Universal serological screening of deceased donors for Kaposi's sarcoma-associated herpesvirus (KSHV) infection, also known as human herpesvirus 8 (HHV8), should be introduced to reduce deaths, experts said.
Several cases of fatal primary KSHV had been observed in recent years in recipients of solid organ transplants in the UK, highlighted the virology subcommittee of the Advisory Committee on the Safety of Blood, Tissues, and Organs (SaBTO), which advises UK ministers and health departments on the most appropriate ways to ensure the safety of blood, cells, tissues, and organs for transfusion or transplantation.
In their independent report for the Department of Health and Social Care (DHSC), the authors explained that triggered by a diagnosis of KSHV disease in recipients of solid organ transplants, 10 events had been investigated between 2015 and 2019. This had led to the identification of seven clusters involving 23 recipients, with 11 new infections consistent with donor-derived infection. The observed transmission rate in this case series was 48%, with a 64% fatality, the report noted.
Since then and up to July 2021, five more cases had been reported and investigated, with two donor-derived transmissions being identified, with an overall transmission rate of 52%, and a 57% fatality rate.
While the true incidence of donor-derived or newly acquired post-transplant KSHV infection was not known, the severity of disease observed in cases that had been described over the years indicated that "action is necessary", emphasised the authors.
Serological tests were required for the identification of asymptomatic, infected individuals, explained the authors, and a clinical role for serological screening in organ transplantation had been proposed in the past, but "barriers remained, with progress yet to be made", the authors warned.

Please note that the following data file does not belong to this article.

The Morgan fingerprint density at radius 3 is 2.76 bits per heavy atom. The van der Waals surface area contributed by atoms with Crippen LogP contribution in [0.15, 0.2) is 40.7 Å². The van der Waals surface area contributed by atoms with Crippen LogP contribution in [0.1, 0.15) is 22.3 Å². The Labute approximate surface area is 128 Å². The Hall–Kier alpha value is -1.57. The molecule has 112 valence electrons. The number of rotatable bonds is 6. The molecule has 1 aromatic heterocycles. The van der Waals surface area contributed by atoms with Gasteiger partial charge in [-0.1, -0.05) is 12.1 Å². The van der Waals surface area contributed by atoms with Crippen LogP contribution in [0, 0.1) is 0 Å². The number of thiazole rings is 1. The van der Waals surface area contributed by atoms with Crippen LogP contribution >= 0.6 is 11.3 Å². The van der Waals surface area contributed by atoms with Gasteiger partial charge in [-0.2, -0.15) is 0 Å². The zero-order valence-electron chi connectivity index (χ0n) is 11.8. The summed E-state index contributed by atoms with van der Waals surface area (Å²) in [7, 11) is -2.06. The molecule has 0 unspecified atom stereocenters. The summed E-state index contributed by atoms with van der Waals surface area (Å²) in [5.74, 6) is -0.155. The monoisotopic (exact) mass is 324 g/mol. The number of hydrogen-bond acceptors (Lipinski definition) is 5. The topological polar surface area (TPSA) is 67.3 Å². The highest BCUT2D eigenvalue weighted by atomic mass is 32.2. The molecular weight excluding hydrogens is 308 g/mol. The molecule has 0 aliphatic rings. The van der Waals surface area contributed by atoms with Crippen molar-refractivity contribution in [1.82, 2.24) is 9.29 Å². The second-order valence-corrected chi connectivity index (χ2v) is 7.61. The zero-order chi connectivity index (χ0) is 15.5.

Moreover, KSHV antibody testing was complex and restricted in availability, they pointed out, and its utility in the context of organ donor screening needed careful investigation.
Unfeasible Costs Not Incurred
The working group explored the current scientific evidence and assessed the size and impact of donor related KSHV infection on recipient outcomes, as well as the feasibility of implementing appropriate interventions. It considered a number of potential initiatives, which included promoting awareness about the infection, and using virological testing strategies to identify risk to recipients.
Potential negative effects on the availability of safe organs for transplantation and on graft function and recipient survival resulting from inadvertent changes in recipients’ immunosuppression regimens were also given consideration. The subcommittee also performed an economic analysis, with the primary aim of examining whether there were evident financial barriers that might mean any specific intervention was too costly to deliver in the setting of deceased organ donation, the authors underlined.
"With a focus on averting deaths due to donor-derived primary KSHV infections occurring within 12 months of transplantation, there was no indication that unfeasible costs would be incurred for the implementation of interventions that have the potential to improve patient outcomes and save lives," the authors stated.